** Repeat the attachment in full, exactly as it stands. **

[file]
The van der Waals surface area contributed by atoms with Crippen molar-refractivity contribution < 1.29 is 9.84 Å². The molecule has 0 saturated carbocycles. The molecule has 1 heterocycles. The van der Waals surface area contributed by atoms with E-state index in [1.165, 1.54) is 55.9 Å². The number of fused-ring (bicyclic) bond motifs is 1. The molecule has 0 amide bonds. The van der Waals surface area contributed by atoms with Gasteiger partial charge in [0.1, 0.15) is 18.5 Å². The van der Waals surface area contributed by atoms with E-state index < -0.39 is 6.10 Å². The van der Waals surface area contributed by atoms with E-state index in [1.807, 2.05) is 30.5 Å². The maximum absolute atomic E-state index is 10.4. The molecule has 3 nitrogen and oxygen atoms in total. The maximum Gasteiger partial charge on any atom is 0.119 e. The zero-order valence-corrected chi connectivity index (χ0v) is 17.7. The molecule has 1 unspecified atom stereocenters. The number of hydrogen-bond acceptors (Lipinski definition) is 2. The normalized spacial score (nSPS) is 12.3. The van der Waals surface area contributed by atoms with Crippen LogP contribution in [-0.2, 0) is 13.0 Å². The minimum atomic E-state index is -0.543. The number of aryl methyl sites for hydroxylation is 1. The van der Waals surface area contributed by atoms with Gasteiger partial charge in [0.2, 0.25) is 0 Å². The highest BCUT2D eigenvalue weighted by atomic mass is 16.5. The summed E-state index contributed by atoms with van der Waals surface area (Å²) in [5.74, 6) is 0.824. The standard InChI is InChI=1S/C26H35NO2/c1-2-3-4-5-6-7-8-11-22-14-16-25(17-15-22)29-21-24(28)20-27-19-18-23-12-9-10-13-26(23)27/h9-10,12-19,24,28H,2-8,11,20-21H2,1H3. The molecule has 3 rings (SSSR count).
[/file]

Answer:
The van der Waals surface area contributed by atoms with Crippen molar-refractivity contribution < 1.29 is 9.84 Å². The molecule has 0 saturated carbocycles. The molecule has 1 heterocycles. The van der Waals surface area contributed by atoms with E-state index in [1.165, 1.54) is 55.9 Å². The number of fused-ring (bicyclic) bond motifs is 1. The molecule has 0 amide bonds. The van der Waals surface area contributed by atoms with Gasteiger partial charge in [0.1, 0.15) is 18.5 Å². The van der Waals surface area contributed by atoms with E-state index < -0.39 is 6.10 Å². The van der Waals surface area contributed by atoms with E-state index in [1.807, 2.05) is 30.5 Å². The maximum absolute atomic E-state index is 10.4. The molecule has 3 nitrogen and oxygen atoms in total. The maximum Gasteiger partial charge on any atom is 0.119 e. The zero-order valence-corrected chi connectivity index (χ0v) is 17.7. The molecule has 1 unspecified atom stereocenters. The number of hydrogen-bond acceptors (Lipinski definition) is 2. The normalized spacial score (nSPS) is 12.3. The van der Waals surface area contributed by atoms with Crippen LogP contribution in [-0.2, 0) is 13.0 Å². The minimum atomic E-state index is -0.543. The number of aryl methyl sites for hydroxylation is 1. The van der Waals surface area contributed by atoms with Gasteiger partial charge in [0.2, 0.25) is 0 Å². The highest BCUT2D eigenvalue weighted by atomic mass is 16.5. The summed E-state index contributed by atoms with van der Waals surface area (Å²) in [5.74, 6) is 0.824. The standard InChI is InChI=1S/C26H35NO2/c1-2-3-4-5-6-7-8-11-22-14-16-25(17-15-22)29-21-24(28)20-27-19-18-23-12-9-10-13-26(23)27/h9-10,12-19,24,28H,2-8,11,20-21H2,1H3. The molecule has 3 rings (SSSR count).